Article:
The following is an excerpt from a letter I wrote in 2010 to the then owner of the Clay Theatre on behalf of the San Francisco Film Society's effort to save the Clay.
“…Beyond the many films that I enjoyed at the Clay during the years when I lived in San Francisco,
the theater has a personal significance for me. It is where in 1975 I premiered my first documentary
feature called Hurry Tomorrow. That night the cinema was packed for two shows. People were sitting
in the aisles, on the floor. The line outside the Clay went up the street and around the corner. Hundreds
of people were turned away….”
In 1975 Kevin joined me in San Francisco and we visited a few movie houses before spending $400 to four-wall the Clay Theater for Tuesday night September 30th. We had test projected the film in a theater in the Tenderloin district and at the old Roxie owned at that time by a fellow who I recall showed Russian films. A big concern was that Hurry Tomorrow had a challenging optical audio track and most 16mm optical theatrical systems were weaker than the 35mm audio. Of the cinemas we looked at the roughly 300-seat Clay Theater had the best acoustics and projection capabilities.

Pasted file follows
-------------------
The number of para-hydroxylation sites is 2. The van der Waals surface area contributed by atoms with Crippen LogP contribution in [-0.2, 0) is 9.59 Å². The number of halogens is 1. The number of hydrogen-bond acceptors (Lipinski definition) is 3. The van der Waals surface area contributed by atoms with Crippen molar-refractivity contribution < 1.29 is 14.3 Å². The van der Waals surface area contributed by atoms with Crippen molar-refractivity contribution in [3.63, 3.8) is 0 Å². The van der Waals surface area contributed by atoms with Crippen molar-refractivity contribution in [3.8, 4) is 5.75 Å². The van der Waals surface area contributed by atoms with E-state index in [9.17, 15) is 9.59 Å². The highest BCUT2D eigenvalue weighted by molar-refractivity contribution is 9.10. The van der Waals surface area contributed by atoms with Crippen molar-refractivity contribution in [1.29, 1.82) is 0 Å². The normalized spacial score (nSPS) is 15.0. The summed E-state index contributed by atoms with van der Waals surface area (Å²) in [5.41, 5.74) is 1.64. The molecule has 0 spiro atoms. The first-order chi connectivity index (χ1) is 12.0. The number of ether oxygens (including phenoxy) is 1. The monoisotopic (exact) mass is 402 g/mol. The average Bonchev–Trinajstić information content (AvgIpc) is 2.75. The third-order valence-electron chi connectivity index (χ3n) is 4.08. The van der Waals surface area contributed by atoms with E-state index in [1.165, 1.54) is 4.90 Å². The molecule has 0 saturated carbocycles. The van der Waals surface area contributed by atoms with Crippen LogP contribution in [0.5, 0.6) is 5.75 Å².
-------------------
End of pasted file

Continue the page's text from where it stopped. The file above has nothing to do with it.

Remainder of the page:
The first review of Hurry Tomorrow that I read was by John Stark in the San Francisco Examiner. His words brought to the public consciousness perhaps for the first time a documentary link between psychiatric medicine and zombies.
“Frightening film of forced drugging …
human being turned in to walking zombies”
San Francisco Examiner, John Stark, September 29, 1975
“It is impossible not to look at the film with terror and wonderment.
What kind of
institution is the state running here?”
San Francisco Bay Guardian, Larry Peitzman, September 1975
Although the film exceeded our expectations at the box office the owner of the cinema refused to book Hurry Tomorrow. He did give me a fair rental price on another of his theaters that had just opened on Polk Street. So a month later I four-walled again. After that I looked to other cities.
“Hurry Tomorrow is a good expose of psychiatric conditions.”
Synapse UCSF Medical Center, Priscilla Hinman, October 30, 1975
The vigorous support afforded independent documentary filmmakers in the 1970s from the community and press remains a spirited memory for me. It was not simply that Hurry Tomorrow was a rare look inside a state hospital and a cry for human rights. If a truly independent documentary on any subject from poets to rodeos screened in San Francisco even for a night it usually got reviewed in the daily newspapers. Reviews could have been two paragraphs or less or a half page or more, but it was something to look forward to reading in the entertainment section. This rule of thumb proved true elsewhere in cities across the country.